Distribution and mean value of overall and specific cost per episode for the smaller system. Cost in this case are interpreted as negative rewards. Thus, increasing performance is indicated by higher values (Kohne et al. 2020)

The cost function of the data-based DRL controller is designed as a sum of weighted terms, similar to Eq. (1) with costs for energy, switching, temperature limits and other cost (Panten 2019). The results indicate that controllers based on DRL and MILP have significant potential to reduce energy-related costs of up to 50 % for less complex (Fig. 4) and around 6 % for more complex systems.

Conclusion

In this paper, we presented a software framework for research on energy-optimized factory operations. The \(eta\_utility\) framework is based on the OpenAI gym environment and follows a rolling horizon optimization approach. It is developed in Python and consists of six modules: eta_x, connectors, simulators, timeseries, servers, and util. As shown in the examples, \(eta\_utility\) allows fast and simple implementation of rolling horizon optimizations for energy-optimized factory operations, and to deploy the results by controlling devices in the factory. For this, the framework provides connectors for multiple communication protocols including Open Platform Communication Unified Architecture and Modbus via Transmission Control Protocol. It also integrates simulation models through the Functional Mock-up Unit standard. Within the paper, we explained the overall structure, functionality of \(eta\_utility\) and the design decisions for the main modules eta_x and connectors.

To demonstrate the capabilities of the framework we introduced several examples for the usage of \(eta\_utility\). Code for the two main examples is included in the \(eta\_utility\) software repository (see Availability of data and materials). The examples show that all modules of the software framework are applicable for different use cases and applications. Use cases for transparency such as forecasting are shown as well as the energy-optimization of factories. The latter is carried out both in simulation and in the application to real systems within the ETA research factory. The implementation of the examples proves the effectiveness of our approach.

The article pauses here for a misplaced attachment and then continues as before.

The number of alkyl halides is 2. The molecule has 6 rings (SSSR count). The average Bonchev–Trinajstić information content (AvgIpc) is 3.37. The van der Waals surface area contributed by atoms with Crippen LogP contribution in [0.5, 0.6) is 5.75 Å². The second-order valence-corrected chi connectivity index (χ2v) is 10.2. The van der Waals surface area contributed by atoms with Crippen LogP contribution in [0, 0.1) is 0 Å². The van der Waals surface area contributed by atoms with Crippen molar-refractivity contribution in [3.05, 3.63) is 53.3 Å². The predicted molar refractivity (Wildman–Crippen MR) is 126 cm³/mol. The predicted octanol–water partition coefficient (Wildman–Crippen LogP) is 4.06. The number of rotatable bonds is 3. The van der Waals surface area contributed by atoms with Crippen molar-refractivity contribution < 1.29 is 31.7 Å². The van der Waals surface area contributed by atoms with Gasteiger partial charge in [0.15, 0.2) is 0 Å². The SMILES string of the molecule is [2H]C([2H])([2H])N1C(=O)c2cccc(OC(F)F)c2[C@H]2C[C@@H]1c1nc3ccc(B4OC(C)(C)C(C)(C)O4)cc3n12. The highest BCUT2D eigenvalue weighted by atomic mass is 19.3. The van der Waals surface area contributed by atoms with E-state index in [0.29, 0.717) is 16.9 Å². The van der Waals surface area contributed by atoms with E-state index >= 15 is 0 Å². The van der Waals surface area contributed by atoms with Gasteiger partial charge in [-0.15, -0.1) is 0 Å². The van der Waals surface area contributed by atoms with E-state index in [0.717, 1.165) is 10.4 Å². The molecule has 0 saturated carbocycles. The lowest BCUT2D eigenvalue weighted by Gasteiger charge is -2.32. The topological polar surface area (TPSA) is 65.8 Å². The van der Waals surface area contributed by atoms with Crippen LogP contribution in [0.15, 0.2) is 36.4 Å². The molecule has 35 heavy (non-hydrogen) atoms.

Nevertheless, there are still some useful expansion options that could necessitate further research. Agents in \(eta\_utility\) can utilize vectorized environments, however it is currently not possible to check multiple solutions in a single thread. This functionality would be needed for more efficient execution of heuristics. Additionally, the framework does not yet offer multi-agent optimization.

By publishing the \(eta\_utility\) software framework we hope to contribute to further research on energy-optimized factory operations outside our research group. We will continue our research and to improve the framework to make it applicable for broader use cases in energy-optimized factory operations.

Availability of data and materials

The \(eta\_utility\) framework is available on Github: https://github.com/ptw-tuda/eta_utility and on PyPi: https://pypi.org/project/eta_utility.

Abbreviations

API:

Application programming interface

DR: